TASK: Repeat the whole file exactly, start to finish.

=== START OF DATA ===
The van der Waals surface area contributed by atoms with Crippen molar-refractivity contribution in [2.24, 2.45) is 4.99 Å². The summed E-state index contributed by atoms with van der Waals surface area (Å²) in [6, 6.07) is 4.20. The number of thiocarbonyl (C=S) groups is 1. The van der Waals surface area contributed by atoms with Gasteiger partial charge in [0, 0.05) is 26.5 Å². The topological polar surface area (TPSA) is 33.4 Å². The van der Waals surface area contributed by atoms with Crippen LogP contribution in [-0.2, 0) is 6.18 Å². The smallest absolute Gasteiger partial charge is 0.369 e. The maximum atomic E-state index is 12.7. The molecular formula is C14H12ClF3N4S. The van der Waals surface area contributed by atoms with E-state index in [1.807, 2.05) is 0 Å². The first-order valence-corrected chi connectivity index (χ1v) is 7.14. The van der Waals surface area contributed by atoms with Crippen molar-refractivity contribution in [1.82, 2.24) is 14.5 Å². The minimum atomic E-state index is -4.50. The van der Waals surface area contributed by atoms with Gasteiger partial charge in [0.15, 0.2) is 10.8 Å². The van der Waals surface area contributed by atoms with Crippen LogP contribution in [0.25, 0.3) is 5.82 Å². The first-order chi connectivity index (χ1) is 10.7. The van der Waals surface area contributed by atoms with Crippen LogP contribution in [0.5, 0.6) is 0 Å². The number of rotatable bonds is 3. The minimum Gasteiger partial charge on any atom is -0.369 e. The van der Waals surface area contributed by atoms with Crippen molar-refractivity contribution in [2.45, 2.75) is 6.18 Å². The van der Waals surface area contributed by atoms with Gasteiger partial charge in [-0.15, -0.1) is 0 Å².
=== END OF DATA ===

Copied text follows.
The van der Waals surface area contributed by atoms with Crippen molar-refractivity contribution in [2.24, 2.45) is 4.99 Å². The summed E-state index contributed by atoms with van der Waals surface area (Å²) in [6, 6.07) is 4.20. The number of thiocarbonyl (C=S) groups is 1. The van der Waals surface area contributed by atoms with Gasteiger partial charge in [0, 0.05) is 26.5 Å². The topological polar surface area (TPSA) is 33.4 Å². The van der Waals surface area contributed by atoms with Crippen LogP contribution in [-0.2, 0) is 6.18 Å². The smallest absolute Gasteiger partial charge is 0.369 e. The maximum atomic E-state index is 12.7. The molecular formula is C14H12ClF3N4S. The van der Waals surface area contributed by atoms with E-state index in [1.807, 2.05) is 0 Å². The first-order valence-corrected chi connectivity index (χ1v) is 7.14. The van der Waals surface area contributed by atoms with Crippen molar-refractivity contribution in [1.82, 2.24) is 14.5 Å². The minimum atomic E-state index is -4.50. The van der Waals surface area contributed by atoms with Gasteiger partial charge in [0.15, 0.2) is 10.8 Å². The van der Waals surface area contributed by atoms with Crippen LogP contribution in [0.25, 0.3) is 5.82 Å². The first-order chi connectivity index (χ1) is 10.7. The van der Waals surface area contributed by atoms with Crippen LogP contribution in [0.5, 0.6) is 0 Å². The number of rotatable bonds is 3. The minimum Gasteiger partial charge on any atom is -0.369 e. The van der Waals surface area contributed by atoms with Crippen molar-refractivity contribution in [2.45, 2.75) is 6.18 Å². The van der Waals surface area contributed by atoms with Gasteiger partial charge in [-0.15, -0.1) is 0 Å².